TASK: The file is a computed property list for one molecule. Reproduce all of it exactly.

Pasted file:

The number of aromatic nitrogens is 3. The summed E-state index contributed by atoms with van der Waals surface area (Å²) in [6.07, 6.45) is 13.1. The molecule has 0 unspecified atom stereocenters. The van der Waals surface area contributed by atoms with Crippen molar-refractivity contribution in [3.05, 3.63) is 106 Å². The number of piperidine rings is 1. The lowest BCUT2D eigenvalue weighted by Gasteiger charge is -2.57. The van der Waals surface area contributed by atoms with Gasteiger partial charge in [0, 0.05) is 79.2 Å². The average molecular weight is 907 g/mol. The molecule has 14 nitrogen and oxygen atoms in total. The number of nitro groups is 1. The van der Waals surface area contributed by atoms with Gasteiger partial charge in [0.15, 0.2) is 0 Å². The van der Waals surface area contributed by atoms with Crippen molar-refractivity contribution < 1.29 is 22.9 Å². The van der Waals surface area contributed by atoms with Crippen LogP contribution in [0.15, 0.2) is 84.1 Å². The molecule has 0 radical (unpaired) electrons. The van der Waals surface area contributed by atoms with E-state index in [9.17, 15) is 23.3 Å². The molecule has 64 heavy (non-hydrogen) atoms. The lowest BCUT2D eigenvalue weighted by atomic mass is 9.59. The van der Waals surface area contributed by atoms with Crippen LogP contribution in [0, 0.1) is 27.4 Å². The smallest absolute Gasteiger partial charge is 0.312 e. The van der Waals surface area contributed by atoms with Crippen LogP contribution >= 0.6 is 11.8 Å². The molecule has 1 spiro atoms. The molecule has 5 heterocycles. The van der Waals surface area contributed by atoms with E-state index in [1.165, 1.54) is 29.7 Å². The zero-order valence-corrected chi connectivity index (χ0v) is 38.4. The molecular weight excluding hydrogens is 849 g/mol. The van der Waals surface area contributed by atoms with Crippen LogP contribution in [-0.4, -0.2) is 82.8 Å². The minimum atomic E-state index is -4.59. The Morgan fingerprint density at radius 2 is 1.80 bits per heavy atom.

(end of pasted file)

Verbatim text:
The number of aromatic nitrogens is 3. The summed E-state index contributed by atoms with van der Waals surface area (Å²) in [6.07, 6.45) is 13.1. The molecule has 0 unspecified atom stereocenters. The van der Waals surface area contributed by atoms with Crippen molar-refractivity contribution in [3.05, 3.63) is 106 Å². The number of piperidine rings is 1. The lowest BCUT2D eigenvalue weighted by Gasteiger charge is -2.57. The van der Waals surface area contributed by atoms with Gasteiger partial charge in [0, 0.05) is 79.2 Å². The average molecular weight is 907 g/mol. The molecule has 14 nitrogen and oxygen atoms in total. The number of nitro groups is 1. The van der Waals surface area contributed by atoms with Gasteiger partial charge in [0.15, 0.2) is 0 Å². The van der Waals surface area contributed by atoms with Crippen molar-refractivity contribution < 1.29 is 22.9 Å². The van der Waals surface area contributed by atoms with Crippen LogP contribution in [0.15, 0.2) is 84.1 Å². The molecule has 0 radical (unpaired) electrons. The van der Waals surface area contributed by atoms with E-state index in [9.17, 15) is 23.3 Å². The molecule has 64 heavy (non-hydrogen) atoms. The lowest BCUT2D eigenvalue weighted by atomic mass is 9.59. The van der Waals surface area contributed by atoms with Crippen LogP contribution in [0, 0.1) is 27.4 Å². The smallest absolute Gasteiger partial charge is 0.312 e. The van der Waals surface area contributed by atoms with Crippen LogP contribution >= 0.6 is 11.8 Å². The molecule has 1 spiro atoms. The molecule has 5 heterocycles. The van der Waals surface area contributed by atoms with E-state index in [1.165, 1.54) is 29.7 Å². The zero-order valence-corrected chi connectivity index (χ0v) is 38.4. The molecular weight excluding hydrogens is 849 g/mol. The van der Waals surface area contributed by atoms with Crippen LogP contribution in [-0.4, -0.2) is 82.8 Å². The minimum atomic E-state index is -4.59. The Morgan fingerprint density at radius 2 is 1.80 bits per heavy atom.